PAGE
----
FOM: determinate truth values, coherent pragmatism

Joe Shipman shipman at
Thu Oct 5 10:48:08 EDT 2000

On September 4th, Friedman wrote:

<< 4. I also see the possibility that the general math community may be
 comfortable with "there is an atomless probability measure on all
 of the unit interval" than with large cardinal axioms, in that this
 involves objects that are far less abnormal than a large cardinal. Of
 course, this particular one and a measurable cardinal are known to be
 equivalent for normal mathematical purposes. (Actually this equvalence
 passes through some sophisticated set theory that is not "convenient"
 mathematicians, and so there is a need to put things in a form that
 mathematicians will find easy to use). Of course, a byproduct of this
 probability measure is that CH is very badly false. But, when viewed as
 approach to CH, this is seriously at odds with the approach currently
 by the set theorists. After all, if they like it, then the CH would
 been viewed as being settled long long ago by them. They reject this
 probability measure as an axiom candidate. However, from the coherent
 pragmatism that I see in the math community, they may well accept this
 shown how to use this in an easy and coherent and effective way for a
 sufficient body of attractive normal mathematics. This would be where
 set theorists' approach  via some notion of truth and the
 approach via coherent pragmatism would clash. >>

On September 5th, I replied:

<<Harvey, I agree with most of your latest post, but I am not sure why
you are
making a distinction between set theorists and other mathematicians
approach to new axioms:  it seems to me that the set theorists are also
"coherent pragmatism" (though they may like to talk in terms of truth).
have certainly not seen any satisfactory arguments from set theorists
why the
axiom of an atomless measure on the continuum is FALSE; though I have
arguments that alternatives to this axiom (such as Martin's axiom) are
USEFUL, I have not seen any to persuade me that those alternatives are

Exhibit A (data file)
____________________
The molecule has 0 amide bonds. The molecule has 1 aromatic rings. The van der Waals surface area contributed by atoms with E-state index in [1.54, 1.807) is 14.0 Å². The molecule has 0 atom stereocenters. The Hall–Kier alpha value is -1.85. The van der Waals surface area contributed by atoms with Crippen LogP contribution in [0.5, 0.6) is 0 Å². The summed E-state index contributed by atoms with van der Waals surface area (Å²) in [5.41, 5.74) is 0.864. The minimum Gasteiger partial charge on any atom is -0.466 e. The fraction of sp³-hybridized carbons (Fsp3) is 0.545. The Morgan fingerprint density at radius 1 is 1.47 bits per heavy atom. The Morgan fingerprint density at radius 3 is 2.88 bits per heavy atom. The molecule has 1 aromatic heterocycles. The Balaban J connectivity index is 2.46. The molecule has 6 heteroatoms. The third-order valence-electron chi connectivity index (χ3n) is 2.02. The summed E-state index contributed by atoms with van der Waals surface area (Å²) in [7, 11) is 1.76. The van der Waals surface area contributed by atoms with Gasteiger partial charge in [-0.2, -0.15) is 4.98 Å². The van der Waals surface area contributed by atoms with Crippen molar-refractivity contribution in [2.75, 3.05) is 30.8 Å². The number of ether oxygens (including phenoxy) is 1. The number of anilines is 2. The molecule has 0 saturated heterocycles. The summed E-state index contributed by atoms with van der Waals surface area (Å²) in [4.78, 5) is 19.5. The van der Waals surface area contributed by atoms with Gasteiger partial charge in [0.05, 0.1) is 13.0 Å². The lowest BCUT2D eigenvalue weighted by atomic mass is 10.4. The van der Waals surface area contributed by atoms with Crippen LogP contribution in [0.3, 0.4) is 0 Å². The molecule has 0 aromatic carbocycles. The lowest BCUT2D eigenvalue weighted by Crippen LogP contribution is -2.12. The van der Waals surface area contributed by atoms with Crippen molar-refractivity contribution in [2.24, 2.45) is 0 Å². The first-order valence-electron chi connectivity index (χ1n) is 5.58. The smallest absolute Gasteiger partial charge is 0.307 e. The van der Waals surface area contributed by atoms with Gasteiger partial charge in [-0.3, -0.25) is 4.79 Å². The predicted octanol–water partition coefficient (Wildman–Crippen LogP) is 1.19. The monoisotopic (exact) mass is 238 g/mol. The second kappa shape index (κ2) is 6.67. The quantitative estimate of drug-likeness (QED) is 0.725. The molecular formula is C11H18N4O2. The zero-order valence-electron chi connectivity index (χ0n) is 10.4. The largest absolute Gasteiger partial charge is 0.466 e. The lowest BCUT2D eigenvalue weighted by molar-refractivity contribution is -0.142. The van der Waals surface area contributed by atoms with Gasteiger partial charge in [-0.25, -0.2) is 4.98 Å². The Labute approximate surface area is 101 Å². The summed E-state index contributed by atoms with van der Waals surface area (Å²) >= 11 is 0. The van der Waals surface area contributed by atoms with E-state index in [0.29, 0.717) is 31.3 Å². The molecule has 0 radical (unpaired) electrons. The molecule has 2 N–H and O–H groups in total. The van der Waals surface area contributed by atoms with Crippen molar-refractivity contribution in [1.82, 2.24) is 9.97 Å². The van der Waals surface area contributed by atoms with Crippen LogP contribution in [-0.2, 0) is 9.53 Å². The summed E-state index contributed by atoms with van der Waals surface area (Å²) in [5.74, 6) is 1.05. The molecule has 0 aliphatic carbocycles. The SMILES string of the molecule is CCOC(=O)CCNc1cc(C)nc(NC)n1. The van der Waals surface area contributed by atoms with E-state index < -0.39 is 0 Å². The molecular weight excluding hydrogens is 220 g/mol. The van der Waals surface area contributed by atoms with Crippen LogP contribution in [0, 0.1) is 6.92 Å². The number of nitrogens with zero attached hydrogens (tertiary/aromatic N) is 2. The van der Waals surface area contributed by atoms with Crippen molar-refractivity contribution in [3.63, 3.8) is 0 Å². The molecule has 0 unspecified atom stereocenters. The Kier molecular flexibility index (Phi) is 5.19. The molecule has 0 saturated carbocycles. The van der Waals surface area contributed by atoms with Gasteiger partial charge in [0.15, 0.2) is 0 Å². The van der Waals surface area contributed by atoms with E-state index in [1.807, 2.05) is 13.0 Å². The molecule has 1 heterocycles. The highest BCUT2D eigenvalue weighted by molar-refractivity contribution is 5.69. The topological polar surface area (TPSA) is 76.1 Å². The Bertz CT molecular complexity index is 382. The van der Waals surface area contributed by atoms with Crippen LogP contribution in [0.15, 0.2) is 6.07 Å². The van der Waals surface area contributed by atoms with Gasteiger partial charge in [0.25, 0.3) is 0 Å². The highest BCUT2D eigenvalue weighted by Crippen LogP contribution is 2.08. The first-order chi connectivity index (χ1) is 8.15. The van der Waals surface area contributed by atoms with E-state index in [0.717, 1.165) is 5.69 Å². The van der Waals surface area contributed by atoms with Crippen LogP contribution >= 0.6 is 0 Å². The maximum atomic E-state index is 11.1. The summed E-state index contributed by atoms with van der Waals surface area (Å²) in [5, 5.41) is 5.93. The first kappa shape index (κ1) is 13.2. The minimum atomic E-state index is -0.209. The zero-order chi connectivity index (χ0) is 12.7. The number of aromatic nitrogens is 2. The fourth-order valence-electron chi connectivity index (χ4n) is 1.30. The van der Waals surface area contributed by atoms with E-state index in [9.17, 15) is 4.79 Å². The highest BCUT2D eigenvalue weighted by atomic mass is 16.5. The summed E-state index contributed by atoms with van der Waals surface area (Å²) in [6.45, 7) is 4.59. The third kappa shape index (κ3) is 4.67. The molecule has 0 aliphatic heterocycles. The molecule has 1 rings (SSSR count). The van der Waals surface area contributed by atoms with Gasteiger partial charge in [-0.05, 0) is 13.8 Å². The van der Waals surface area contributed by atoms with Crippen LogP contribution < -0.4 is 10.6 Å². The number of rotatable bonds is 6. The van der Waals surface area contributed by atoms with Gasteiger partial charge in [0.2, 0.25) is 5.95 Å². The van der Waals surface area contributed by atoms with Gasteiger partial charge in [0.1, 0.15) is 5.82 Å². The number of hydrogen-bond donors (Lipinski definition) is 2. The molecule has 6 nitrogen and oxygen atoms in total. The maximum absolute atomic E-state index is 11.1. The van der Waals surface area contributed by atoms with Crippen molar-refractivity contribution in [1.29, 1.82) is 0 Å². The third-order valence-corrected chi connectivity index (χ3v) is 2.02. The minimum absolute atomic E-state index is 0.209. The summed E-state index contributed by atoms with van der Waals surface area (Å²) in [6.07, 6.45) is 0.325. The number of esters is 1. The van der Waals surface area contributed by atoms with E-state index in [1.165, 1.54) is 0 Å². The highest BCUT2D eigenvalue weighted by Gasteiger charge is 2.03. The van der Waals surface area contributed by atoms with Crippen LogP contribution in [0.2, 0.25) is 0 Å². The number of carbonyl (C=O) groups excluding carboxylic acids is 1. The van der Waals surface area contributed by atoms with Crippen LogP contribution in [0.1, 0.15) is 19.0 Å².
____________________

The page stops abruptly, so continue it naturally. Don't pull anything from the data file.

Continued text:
Can any set theorists reading this who take a realist view and are of
opinion that the "atomless measure" axiom is actually false (rather than

unprofitable to study) please explain the reasons for this opinion?>>

The only response from a set theorist was Steel's on September 6th:

<<It would be most useful to have a broadest point of view about sets
accepted by all. If different points of view arise, it will be of
immediate practical importance to put them together appropriately, so
we can continue to use each other's work. I think set theorists are
engaged in uncovering such a broadest point of view, and deciding the CH

is the next fundamental problem along this (never-ending) road. (The
existence of a real valued measure, which is a statement of 4th order
arithmetic, is significantly further off.) >>

I replied on September 17th:

<<Well, if you decide CH positively, you decide the existence of a
measure negatively.

Harvey made the excellent point that propositions with plausible
are in a very different class than axioms whose negation doesn't get you

anywhere.  Thus "a measurable cardinal exists" is a very different
from "a measurable cardinal is consistent" because V=L is a coherent
alternative to the former but no plausible view of sets seems to
the latter.  It seems to me that when considering CH vs RVM, which are
alternatives to each other and can't both be true, it won't be enough to
a "broadest point of view".>>

I then repeated my query above on RVM, but no further responses from set
theorists were noted.

Therefore, I draw the conclusion that Harvey is wrong, and that set
theorists do NOT differ from "ordinary mathematicians" in their approach
to new axioms, because if they WERE in fact motivated "via some notion
of truth" rather than "the mathematicians approach via coherent
pragmatism", someone would have been able to explain their rejection of
RVM by discussing reasons it might actually be false.

-- Joe Shipman

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